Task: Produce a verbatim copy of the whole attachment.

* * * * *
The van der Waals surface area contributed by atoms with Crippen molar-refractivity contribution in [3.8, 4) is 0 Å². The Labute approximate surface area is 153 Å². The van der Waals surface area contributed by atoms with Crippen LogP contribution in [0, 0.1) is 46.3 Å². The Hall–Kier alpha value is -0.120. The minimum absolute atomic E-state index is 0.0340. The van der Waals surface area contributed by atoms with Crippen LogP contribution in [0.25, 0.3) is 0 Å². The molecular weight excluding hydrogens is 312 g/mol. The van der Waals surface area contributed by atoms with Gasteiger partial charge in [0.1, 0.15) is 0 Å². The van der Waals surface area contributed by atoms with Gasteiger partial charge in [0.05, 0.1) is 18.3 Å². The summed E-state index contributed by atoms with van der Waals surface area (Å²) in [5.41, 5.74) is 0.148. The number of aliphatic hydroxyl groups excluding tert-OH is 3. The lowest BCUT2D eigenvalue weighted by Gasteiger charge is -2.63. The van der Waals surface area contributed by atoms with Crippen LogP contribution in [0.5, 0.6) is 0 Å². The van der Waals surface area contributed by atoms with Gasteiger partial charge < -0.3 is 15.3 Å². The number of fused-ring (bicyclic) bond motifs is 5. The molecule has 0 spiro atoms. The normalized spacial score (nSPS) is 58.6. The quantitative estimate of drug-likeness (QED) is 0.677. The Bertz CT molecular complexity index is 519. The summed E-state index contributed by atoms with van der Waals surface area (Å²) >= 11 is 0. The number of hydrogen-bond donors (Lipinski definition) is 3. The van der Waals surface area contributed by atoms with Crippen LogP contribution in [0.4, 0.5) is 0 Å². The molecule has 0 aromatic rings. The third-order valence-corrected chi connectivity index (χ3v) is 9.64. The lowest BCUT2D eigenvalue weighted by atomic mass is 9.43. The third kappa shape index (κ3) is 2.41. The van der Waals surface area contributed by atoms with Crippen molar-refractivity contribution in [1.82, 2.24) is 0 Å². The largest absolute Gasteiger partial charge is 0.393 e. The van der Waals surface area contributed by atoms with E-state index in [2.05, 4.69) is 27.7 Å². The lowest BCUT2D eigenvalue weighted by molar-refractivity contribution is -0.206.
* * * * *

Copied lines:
The van der Waals surface area contributed by atoms with Crippen molar-refractivity contribution in [3.8, 4) is 0 Å². The Labute approximate surface area is 153 Å². The van der Waals surface area contributed by atoms with Crippen LogP contribution in [0, 0.1) is 46.3 Å². The Hall–Kier alpha value is -0.120. The minimum absolute atomic E-state index is 0.0340. The van der Waals surface area contributed by atoms with Crippen LogP contribution in [0.25, 0.3) is 0 Å². The molecular weight excluding hydrogens is 312 g/mol. The van der Waals surface area contributed by atoms with Gasteiger partial charge in [0.1, 0.15) is 0 Å². The van der Waals surface area contributed by atoms with Gasteiger partial charge in [0.05, 0.1) is 18.3 Å². The summed E-state index contributed by atoms with van der Waals surface area (Å²) in [5.41, 5.74) is 0.148. The number of aliphatic hydroxyl groups excluding tert-OH is 3. The lowest BCUT2D eigenvalue weighted by Gasteiger charge is -2.63. The van der Waals surface area contributed by atoms with Crippen LogP contribution in [0.5, 0.6) is 0 Å². The van der Waals surface area contributed by atoms with Gasteiger partial charge < -0.3 is 15.3 Å². The number of fused-ring (bicyclic) bond motifs is 5. The molecule has 0 spiro atoms. The normalized spacial score (nSPS) is 58.6. The quantitative estimate of drug-likeness (QED) is 0.677. The Bertz CT molecular complexity index is 519. The summed E-state index contributed by atoms with van der Waals surface area (Å²) >= 11 is 0. The number of hydrogen-bond donors (Lipinski definition) is 3. The van der Waals surface area contributed by atoms with Crippen LogP contribution in [0.4, 0.5) is 0 Å². The molecule has 0 aromatic rings. The third-order valence-corrected chi connectivity index (χ3v) is 9.64. The lowest BCUT2D eigenvalue weighted by atomic mass is 9.43. The third kappa shape index (κ3) is 2.41. The van der Waals surface area contributed by atoms with Crippen molar-refractivity contribution in [1.82, 2.24) is 0 Å². The largest absolute Gasteiger partial charge is 0.393 e. The van der Waals surface area contributed by atoms with E-state index in [2.05, 4.69) is 27.7 Å². The lowest BCUT2D eigenvalue weighted by molar-refractivity contribution is -0.206.